© The Financial Times Ltd 2016
FT and 'Financial Times' are trademarks of The Financial Times Ltd.
The Financial Times and its journalism are subject to a self-regulation regime under the FT Editorial Code of Practice.
Is it advisable to let analytics replace human judgment or experience in business decision making? Not really. Given that there are several instances where complete reliance on analytics has resulted in faulty decisions, there is a clear case for business schools to highlight the relevance of human judgment in decision making.
Why has analytics acquired such prominence? Is it because of the vast amount of data that is now available? Or is it because of the ever-increasing computing power at the disposal of organisations? Both factors have contributed.
As complexity in the world of business grew, objective decision making became the need of the hour. Subsequently, several analytical models were developed by academia and industry experts.
For example, an important part of marketing analytics is churn analytics which helps organisations project customer attrition and retention rates. However, the effective application of this model depends on the judgment of the decision maker as well as proper communication within the organisation. This way other stakeholders within the organisation stand to gain from the experience of the decision maker, and the analytical model deployed can be understood holistically across the organisation.
Einstein once said: “Not everything that can be counted counts and not everything that counts can be counted.” The oft-quoted example of financial analytics going wrong before the 2007-08 recession substantiates this. The model was not faulty, but its deployment was. The models used by financial institutions clearly identified the subprime customers. Nevertheless, loans were given to them and the outcome was inevitable. By not paying much heed to what the numbers told them, top management at financial organisations faltered in their judgment and this led to a major global financial meltdown.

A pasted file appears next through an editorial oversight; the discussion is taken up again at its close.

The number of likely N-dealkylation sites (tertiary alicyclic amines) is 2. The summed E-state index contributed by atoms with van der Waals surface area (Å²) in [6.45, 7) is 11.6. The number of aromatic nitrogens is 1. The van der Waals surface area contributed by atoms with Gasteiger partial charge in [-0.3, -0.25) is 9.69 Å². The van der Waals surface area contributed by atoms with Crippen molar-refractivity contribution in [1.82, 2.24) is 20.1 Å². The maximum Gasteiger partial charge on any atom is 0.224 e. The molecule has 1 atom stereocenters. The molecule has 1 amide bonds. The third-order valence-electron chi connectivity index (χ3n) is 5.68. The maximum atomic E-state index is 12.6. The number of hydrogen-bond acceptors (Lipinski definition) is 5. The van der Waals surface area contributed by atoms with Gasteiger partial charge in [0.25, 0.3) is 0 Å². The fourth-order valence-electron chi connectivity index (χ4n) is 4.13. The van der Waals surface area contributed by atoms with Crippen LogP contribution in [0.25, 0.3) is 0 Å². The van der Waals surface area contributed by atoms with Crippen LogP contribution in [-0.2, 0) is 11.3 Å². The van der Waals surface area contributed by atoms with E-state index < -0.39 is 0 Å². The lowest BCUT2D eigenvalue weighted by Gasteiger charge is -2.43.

It is obvious that in putting all the ducks in a row, one cannot change some of the ducks that err and data can be chosen selectively or even fabricated to support a hypothesis. But if dishonest twisting of numbers is a concern while deploying analytics, rigidity in frameworks is another.
Take the plagiarism-check software used for school students, for example, where wrong implementation without sound judgment by the decision maker can lead to unfair punishment. The software looks for phrases with three or more words that are common across submissions. The similarity between submissions could be as innocuous as: “As per this reference . . . ” If two students start a sentence with this phrase, the software would brand them as cheats. Thus, if teachers do not read through all the submissions to elicit the finer nuances and blindly depend on analytics, they could jeopardise the future of their students.
To take quick decisions, managers often rely on real-time analytics. Whether the data comes in real time or not, it is the quality of judgment that is paramount.
From what we know, short-term data and information should not be the basis of critical decisions related to things such as budget reallocation. Since patterns and trends are better judged if studied over a longer period, models that use long-term data are typically better predictors. Thus, prudence demands that managers are cautious about the type of analytical models they use.
Business schools need to teach students that they must go beyond the hype of crunching numbers and understand the business problem first, because numbers may not tell the complete truth. Numbers are a drop in the bucket and will serve their purpose best when they are used in alliance with the depth of a business manager’s judgment and experience.
Nupur Pavan Bang is a senior researcher at the Centre for Investment, Indian School of Business, and Sanjay Fuloria is a senior researcher at Cognizant Research Centre, India.
Copyright The Financial Times Limited 2016. You may share using our article tools.
Please don't cut articles from FT.com and redistribute by email or post to the web.